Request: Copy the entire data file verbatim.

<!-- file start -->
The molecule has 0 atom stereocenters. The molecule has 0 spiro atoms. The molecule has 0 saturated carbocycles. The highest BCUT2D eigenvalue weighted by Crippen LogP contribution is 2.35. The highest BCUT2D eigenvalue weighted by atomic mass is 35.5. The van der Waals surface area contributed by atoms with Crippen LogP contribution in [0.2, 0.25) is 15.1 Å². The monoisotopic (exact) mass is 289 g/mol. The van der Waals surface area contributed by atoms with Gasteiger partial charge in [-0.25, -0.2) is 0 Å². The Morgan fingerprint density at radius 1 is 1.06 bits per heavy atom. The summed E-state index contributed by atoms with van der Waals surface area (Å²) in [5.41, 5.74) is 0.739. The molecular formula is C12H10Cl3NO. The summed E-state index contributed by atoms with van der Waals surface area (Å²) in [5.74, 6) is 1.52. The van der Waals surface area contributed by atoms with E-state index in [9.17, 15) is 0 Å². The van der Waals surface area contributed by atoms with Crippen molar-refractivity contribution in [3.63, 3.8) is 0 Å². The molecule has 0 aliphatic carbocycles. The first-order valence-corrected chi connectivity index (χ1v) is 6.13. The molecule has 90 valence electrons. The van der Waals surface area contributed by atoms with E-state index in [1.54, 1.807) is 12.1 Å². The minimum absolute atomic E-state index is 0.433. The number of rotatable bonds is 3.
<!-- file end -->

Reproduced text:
The molecule has 0 atom stereocenters. The molecule has 0 spiro atoms. The molecule has 0 saturated carbocycles. The highest BCUT2D eigenvalue weighted by Crippen LogP contribution is 2.35. The highest BCUT2D eigenvalue weighted by atomic mass is 35.5. The van der Waals surface area contributed by atoms with Crippen LogP contribution in [0.2, 0.25) is 15.1 Å². The monoisotopic (exact) mass is 289 g/mol. The van der Waals surface area contributed by atoms with Gasteiger partial charge in [-0.25, -0.2) is 0 Å². The Morgan fingerprint density at radius 1 is 1.06 bits per heavy atom. The summed E-state index contributed by atoms with van der Waals surface area (Å²) in [5.41, 5.74) is 0.739. The molecular formula is C12H10Cl3NO. The summed E-state index contributed by atoms with van der Waals surface area (Å²) in [5.74, 6) is 1.52. The van der Waals surface area contributed by atoms with E-state index in [9.17, 15) is 0 Å². The van der Waals surface area contributed by atoms with Crippen molar-refractivity contribution in [3.63, 3.8) is 0 Å². The molecule has 0 aliphatic carbocycles. The first-order valence-corrected chi connectivity index (χ1v) is 6.13. The molecule has 90 valence electrons. The van der Waals surface area contributed by atoms with E-state index in [1.54, 1.807) is 12.1 Å². The minimum absolute atomic E-state index is 0.433. The number of rotatable bonds is 3.